Strong demand in a global economy introduces operational pressures all around the world. Across the Atlantic, the UK is currently facing a warehouse crisis, with demand set to exceed supply by 25 million square feet by 2020. This can be attributed to inflated rents, Brexit stockpiling and, of course, the phenomenal demand for online shopping. That is not to say that new warehouses aren’t being built, but simply that the current rate of construction can’t keep up with what the industry requires. In light of this issue, retailers and their supply chain partners need to find ways to be efficient in whatever space they have.

One of the ways this problem is being mitigated is through the construction of mega-warehouses. However, working within these impressively large spaces prompts new requirements from warehouse pickers and their equipment. In order to satisfy consumers’ demands for goods delivered within very short windows, businesses need to find ways to ensure pickers remain efficient and on-target in buildings that routinely exceed half a million square feet. It’s no secret that time spent navigating the warehouse is one of the largest causes of lost productivity, but businesses can implement technology into the warehouse, in the form of mobile devices and bionic technology or autonomous robots that can complete tasks independently when instructed, to enable workers to make better use of this time.

When used effectively, technology in the warehouse can save countless hours that otherwise would have been wasted moving around the building searching for the correct item to complete an order. Mobile devices or voice-assisted software, such as Ivanti Speakeasy, can assist pickers by making it clearer to see exactly what they have to pick and where it can be found. As technology continues to evolve, heads-up displays and other wearable technology such as smart glasses may further enhance warehouse productivity, showing workers where an item is on a virtual screen, right in front of their eyes.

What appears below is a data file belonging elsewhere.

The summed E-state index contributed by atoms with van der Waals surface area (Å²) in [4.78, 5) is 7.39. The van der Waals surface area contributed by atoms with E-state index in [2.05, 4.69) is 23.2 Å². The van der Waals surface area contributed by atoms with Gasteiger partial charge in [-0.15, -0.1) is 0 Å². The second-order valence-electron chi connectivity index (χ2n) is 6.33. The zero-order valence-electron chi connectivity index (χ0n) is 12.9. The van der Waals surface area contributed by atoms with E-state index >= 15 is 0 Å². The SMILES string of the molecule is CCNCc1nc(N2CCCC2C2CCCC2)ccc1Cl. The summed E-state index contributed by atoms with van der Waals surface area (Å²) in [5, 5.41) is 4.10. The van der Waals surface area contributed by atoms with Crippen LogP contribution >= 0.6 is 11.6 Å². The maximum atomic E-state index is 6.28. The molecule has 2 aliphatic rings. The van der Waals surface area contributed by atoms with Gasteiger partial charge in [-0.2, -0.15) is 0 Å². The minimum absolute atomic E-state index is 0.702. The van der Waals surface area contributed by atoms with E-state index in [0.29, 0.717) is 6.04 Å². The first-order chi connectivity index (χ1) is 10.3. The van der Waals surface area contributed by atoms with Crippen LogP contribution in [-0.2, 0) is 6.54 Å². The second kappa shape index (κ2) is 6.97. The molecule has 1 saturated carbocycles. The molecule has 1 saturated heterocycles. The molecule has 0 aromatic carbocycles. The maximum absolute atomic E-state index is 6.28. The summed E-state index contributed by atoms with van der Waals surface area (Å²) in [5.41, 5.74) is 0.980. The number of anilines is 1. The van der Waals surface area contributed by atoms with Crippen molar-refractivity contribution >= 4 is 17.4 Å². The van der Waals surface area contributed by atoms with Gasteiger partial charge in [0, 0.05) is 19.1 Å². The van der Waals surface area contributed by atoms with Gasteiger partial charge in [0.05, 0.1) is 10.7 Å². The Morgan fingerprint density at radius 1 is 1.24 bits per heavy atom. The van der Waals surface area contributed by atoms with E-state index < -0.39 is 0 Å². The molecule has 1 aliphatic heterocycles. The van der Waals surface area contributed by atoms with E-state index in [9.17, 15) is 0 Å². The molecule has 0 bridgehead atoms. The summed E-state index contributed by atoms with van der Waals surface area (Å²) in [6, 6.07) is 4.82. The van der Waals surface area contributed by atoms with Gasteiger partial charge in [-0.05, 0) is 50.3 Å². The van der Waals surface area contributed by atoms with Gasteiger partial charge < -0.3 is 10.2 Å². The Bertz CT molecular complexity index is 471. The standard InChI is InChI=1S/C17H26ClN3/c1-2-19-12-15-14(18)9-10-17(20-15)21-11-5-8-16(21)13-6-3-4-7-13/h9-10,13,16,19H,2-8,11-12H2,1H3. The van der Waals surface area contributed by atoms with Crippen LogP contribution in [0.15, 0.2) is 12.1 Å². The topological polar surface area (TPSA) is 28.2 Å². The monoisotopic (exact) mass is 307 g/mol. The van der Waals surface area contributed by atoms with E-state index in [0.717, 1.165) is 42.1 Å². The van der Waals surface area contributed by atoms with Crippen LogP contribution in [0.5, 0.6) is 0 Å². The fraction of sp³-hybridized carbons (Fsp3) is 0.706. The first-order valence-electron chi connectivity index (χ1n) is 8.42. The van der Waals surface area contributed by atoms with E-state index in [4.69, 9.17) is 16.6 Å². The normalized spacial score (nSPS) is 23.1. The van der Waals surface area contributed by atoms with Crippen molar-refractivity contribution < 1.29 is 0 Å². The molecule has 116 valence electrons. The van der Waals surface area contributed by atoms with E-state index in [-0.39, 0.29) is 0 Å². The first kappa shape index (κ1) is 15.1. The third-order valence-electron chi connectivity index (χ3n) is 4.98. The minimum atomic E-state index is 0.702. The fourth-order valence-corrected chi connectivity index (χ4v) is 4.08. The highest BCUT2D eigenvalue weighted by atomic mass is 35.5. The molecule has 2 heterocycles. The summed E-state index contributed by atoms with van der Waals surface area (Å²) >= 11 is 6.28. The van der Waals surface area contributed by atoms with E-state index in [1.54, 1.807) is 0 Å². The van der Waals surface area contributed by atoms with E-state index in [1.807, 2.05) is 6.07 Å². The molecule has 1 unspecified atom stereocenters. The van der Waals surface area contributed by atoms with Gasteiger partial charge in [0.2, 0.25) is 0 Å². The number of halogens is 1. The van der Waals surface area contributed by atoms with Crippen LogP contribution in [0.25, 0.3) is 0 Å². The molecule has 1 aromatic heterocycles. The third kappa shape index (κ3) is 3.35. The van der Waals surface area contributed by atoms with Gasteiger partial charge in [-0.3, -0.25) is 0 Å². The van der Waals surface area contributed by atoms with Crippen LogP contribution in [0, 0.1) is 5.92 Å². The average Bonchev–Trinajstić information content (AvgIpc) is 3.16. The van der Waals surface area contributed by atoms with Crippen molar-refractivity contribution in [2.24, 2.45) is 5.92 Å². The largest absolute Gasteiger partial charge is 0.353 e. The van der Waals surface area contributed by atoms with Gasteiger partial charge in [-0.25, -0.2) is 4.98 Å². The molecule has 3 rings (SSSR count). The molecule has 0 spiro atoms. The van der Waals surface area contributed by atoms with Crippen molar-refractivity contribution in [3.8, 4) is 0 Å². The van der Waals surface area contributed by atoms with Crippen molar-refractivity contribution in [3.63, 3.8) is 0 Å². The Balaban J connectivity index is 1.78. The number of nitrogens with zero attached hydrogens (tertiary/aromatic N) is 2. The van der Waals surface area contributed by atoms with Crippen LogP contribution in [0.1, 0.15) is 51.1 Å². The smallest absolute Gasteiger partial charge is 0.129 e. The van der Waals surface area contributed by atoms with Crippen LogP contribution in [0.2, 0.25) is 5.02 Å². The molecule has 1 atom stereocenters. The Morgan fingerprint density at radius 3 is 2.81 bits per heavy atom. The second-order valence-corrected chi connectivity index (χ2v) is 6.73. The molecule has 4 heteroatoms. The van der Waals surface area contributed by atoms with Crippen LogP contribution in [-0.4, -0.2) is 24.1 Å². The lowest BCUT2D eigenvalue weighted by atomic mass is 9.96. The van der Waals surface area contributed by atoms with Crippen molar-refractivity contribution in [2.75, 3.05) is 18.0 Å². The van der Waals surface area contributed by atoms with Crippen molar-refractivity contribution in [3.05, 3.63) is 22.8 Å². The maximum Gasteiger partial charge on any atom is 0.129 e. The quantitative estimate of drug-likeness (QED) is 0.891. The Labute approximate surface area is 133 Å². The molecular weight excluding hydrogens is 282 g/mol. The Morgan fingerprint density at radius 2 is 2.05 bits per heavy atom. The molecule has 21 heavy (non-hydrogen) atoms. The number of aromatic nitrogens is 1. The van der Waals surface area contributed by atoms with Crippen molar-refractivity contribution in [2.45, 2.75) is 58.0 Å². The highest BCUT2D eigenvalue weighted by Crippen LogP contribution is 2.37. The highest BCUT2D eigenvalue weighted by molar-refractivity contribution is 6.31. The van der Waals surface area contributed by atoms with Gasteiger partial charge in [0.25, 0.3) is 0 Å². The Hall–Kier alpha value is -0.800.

Alternatively, businesses can introduce collaborative robots (cobots) into their warehouses to take some of the pressure away from employees. These machines are highly effective at repetitive, physical tasks and are able to pick orders or load pallets unattended in close proximity to human employees, without affecting their work or impacting safety.  

On the opposite end of the spectrum, those supply chain companies working in far smaller spaces, often due to the high price of square footage or simply the lack of a viable alternative, can also employ technology to fully utilize the space they already have. While not widely available as yet, developments such as robotic shelving and vertical storage can ensure that every inch of a warehouse is used to its full capacity, meaning that companies can do more with the space they have. Robotic shelving can transport items from vertical shelves too high for employees to reach, without them having to strain or use machinery to retrieve goods. Getting to an inaccessible pick location with a forklift is a complex process, so robotic shelving will offer time savings while also maximizing the value of vertical space.

The warehousing and logistics industries are facing a plethora of potential challenges (and some can be viewed as “good problems to have”), from a lack of available square footage and spaces that make it hard to work efficiently, to constantly increasing demand and fulfilment expectations that are higher than ever. Technology is the future of warehousing and if businesses use new innovations to the best of their ability the effects of warehousing issues can be mitigated through a mix of more efficient picking techniques and economical use of space.